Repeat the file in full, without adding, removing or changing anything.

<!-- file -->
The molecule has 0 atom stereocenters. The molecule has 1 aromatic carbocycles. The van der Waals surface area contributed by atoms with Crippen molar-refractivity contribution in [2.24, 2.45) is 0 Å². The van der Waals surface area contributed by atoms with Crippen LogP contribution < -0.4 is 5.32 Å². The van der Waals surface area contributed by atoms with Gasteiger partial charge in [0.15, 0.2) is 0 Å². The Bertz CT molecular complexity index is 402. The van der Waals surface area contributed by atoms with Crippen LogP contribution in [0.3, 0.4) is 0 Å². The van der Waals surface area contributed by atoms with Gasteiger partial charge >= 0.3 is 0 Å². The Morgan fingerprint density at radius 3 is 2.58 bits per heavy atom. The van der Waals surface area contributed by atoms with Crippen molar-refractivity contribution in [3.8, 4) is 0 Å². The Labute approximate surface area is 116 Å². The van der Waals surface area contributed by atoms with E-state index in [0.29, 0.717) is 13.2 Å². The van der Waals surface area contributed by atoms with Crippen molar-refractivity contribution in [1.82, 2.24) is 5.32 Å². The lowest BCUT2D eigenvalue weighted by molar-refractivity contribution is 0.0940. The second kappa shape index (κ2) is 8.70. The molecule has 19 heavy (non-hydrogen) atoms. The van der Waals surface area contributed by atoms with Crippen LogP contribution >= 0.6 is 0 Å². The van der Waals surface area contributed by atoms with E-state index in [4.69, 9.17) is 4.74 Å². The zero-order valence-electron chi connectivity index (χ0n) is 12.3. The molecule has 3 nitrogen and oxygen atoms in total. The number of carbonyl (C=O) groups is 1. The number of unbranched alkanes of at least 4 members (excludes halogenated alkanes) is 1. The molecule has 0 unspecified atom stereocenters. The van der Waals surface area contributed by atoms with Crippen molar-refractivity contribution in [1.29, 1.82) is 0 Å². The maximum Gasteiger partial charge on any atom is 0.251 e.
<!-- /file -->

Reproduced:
The molecule has 0 atom stereocenters. The molecule has 1 aromatic carbocycles. The van der Waals surface area contributed by atoms with Crippen molar-refractivity contribution in [2.24, 2.45) is 0 Å². The van der Waals surface area contributed by atoms with Crippen LogP contribution < -0.4 is 5.32 Å². The van der Waals surface area contributed by atoms with Gasteiger partial charge in [0.15, 0.2) is 0 Å². The Bertz CT molecular complexity index is 402. The van der Waals surface area contributed by atoms with Crippen LogP contribution in [0.3, 0.4) is 0 Å². The van der Waals surface area contributed by atoms with Gasteiger partial charge >= 0.3 is 0 Å². The Morgan fingerprint density at radius 3 is 2.58 bits per heavy atom. The van der Waals surface area contributed by atoms with Crippen molar-refractivity contribution in [3.8, 4) is 0 Å². The Labute approximate surface area is 116 Å². The van der Waals surface area contributed by atoms with E-state index in [0.29, 0.717) is 13.2 Å². The van der Waals surface area contributed by atoms with Crippen molar-refractivity contribution in [1.82, 2.24) is 5.32 Å². The lowest BCUT2D eigenvalue weighted by molar-refractivity contribution is 0.0940. The second kappa shape index (κ2) is 8.70. The molecule has 19 heavy (non-hydrogen) atoms. The van der Waals surface area contributed by atoms with Crippen LogP contribution >= 0.6 is 0 Å². The van der Waals surface area contributed by atoms with E-state index in [4.69, 9.17) is 4.74 Å². The zero-order valence-electron chi connectivity index (χ0n) is 12.3. The molecule has 3 nitrogen and oxygen atoms in total. The number of carbonyl (C=O) groups is 1. The number of unbranched alkanes of at least 4 members (excludes halogenated alkanes) is 1. The molecule has 0 unspecified atom stereocenters. The van der Waals surface area contributed by atoms with Crippen molar-refractivity contribution in [1.29, 1.82) is 0 Å². The maximum Gasteiger partial charge on any atom is 0.251 e.